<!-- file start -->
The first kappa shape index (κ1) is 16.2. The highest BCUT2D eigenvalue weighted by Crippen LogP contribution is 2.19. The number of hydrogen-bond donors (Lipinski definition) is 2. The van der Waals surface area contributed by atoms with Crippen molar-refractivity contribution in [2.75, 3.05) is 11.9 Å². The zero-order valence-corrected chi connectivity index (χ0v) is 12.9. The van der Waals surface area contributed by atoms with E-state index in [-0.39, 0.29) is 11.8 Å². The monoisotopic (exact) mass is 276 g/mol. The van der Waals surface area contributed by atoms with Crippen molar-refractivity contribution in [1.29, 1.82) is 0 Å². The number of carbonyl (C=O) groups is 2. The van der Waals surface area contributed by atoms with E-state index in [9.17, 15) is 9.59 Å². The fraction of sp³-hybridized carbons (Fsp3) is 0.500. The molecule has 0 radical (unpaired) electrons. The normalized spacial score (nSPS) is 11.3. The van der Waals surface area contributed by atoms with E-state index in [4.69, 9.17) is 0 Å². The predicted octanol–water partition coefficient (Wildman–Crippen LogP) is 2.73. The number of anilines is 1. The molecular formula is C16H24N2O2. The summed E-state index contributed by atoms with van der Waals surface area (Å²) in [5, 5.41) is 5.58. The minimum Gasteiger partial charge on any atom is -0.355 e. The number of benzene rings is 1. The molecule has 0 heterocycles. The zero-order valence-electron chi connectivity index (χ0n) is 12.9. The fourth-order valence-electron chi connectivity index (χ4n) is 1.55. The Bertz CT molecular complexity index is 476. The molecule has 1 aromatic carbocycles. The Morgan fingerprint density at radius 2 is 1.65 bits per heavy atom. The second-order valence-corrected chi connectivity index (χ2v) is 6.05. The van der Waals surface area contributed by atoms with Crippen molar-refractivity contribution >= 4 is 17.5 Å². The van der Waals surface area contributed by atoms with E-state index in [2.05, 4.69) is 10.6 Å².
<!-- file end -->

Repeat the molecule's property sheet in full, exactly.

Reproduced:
The first kappa shape index (κ1) is 16.2. The highest BCUT2D eigenvalue weighted by Crippen LogP contribution is 2.19. The number of hydrogen-bond donors (Lipinski definition) is 2. The van der Waals surface area contributed by atoms with Crippen molar-refractivity contribution in [2.75, 3.05) is 11.9 Å². The zero-order valence-corrected chi connectivity index (χ0v) is 12.9. The van der Waals surface area contributed by atoms with E-state index in [-0.39, 0.29) is 11.8 Å². The monoisotopic (exact) mass is 276 g/mol. The van der Waals surface area contributed by atoms with Crippen molar-refractivity contribution in [1.29, 1.82) is 0 Å². The number of carbonyl (C=O) groups is 2. The van der Waals surface area contributed by atoms with E-state index in [9.17, 15) is 9.59 Å². The fraction of sp³-hybridized carbons (Fsp3) is 0.500. The molecule has 0 radical (unpaired) electrons. The normalized spacial score (nSPS) is 11.3. The van der Waals surface area contributed by atoms with E-state index in [4.69, 9.17) is 0 Å². The predicted octanol–water partition coefficient (Wildman–Crippen LogP) is 2.73. The number of anilines is 1. The molecular formula is C16H24N2O2. The summed E-state index contributed by atoms with van der Waals surface area (Å²) in [5, 5.41) is 5.58. The minimum Gasteiger partial charge on any atom is -0.355 e. The number of benzene rings is 1. The molecule has 0 heterocycles. The zero-order valence-electron chi connectivity index (χ0n) is 12.9. The fourth-order valence-electron chi connectivity index (χ4n) is 1.55. The Bertz CT molecular complexity index is 476. The molecule has 1 aromatic carbocycles. The Morgan fingerprint density at radius 2 is 1.65 bits per heavy atom. The second-order valence-corrected chi connectivity index (χ2v) is 6.05. The van der Waals surface area contributed by atoms with Crippen molar-refractivity contribution >= 4 is 17.5 Å². The van der Waals surface area contributed by atoms with E-state index in [2.05, 4.69) is 10.6 Å².